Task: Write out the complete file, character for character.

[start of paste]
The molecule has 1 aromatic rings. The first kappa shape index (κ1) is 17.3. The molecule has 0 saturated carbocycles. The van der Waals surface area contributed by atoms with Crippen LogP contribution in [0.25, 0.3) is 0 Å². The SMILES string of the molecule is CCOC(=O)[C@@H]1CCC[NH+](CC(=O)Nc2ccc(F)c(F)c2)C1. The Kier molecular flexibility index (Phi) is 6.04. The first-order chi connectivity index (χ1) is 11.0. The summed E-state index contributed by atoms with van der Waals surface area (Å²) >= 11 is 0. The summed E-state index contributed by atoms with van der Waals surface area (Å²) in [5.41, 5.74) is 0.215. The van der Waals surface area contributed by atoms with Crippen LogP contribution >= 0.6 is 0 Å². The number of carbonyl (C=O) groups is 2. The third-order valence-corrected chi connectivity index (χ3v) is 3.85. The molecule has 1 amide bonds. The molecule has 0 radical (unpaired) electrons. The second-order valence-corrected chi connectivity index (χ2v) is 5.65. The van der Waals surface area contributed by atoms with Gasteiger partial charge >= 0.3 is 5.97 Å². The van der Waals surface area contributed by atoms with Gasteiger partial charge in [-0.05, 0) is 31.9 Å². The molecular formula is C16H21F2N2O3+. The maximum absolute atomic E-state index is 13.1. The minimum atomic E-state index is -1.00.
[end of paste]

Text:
The molecule has 1 aromatic rings. The first kappa shape index (κ1) is 17.3. The molecule has 0 saturated carbocycles. The van der Waals surface area contributed by atoms with Crippen LogP contribution in [0.25, 0.3) is 0 Å². The SMILES string of the molecule is CCOC(=O)[C@@H]1CCC[NH+](CC(=O)Nc2ccc(F)c(F)c2)C1. The Kier molecular flexibility index (Phi) is 6.04. The first-order chi connectivity index (χ1) is 11.0. The summed E-state index contributed by atoms with van der Waals surface area (Å²) >= 11 is 0. The summed E-state index contributed by atoms with van der Waals surface area (Å²) in [5.41, 5.74) is 0.215. The van der Waals surface area contributed by atoms with Crippen LogP contribution >= 0.6 is 0 Å². The number of carbonyl (C=O) groups is 2. The third-order valence-corrected chi connectivity index (χ3v) is 3.85. The molecule has 1 amide bonds. The molecule has 0 radical (unpaired) electrons. The second-order valence-corrected chi connectivity index (χ2v) is 5.65. The van der Waals surface area contributed by atoms with Gasteiger partial charge >= 0.3 is 5.97 Å². The van der Waals surface area contributed by atoms with Gasteiger partial charge in [-0.05, 0) is 31.9 Å². The molecular formula is C16H21F2N2O3+. The maximum absolute atomic E-state index is 13.1. The minimum atomic E-state index is -1.00.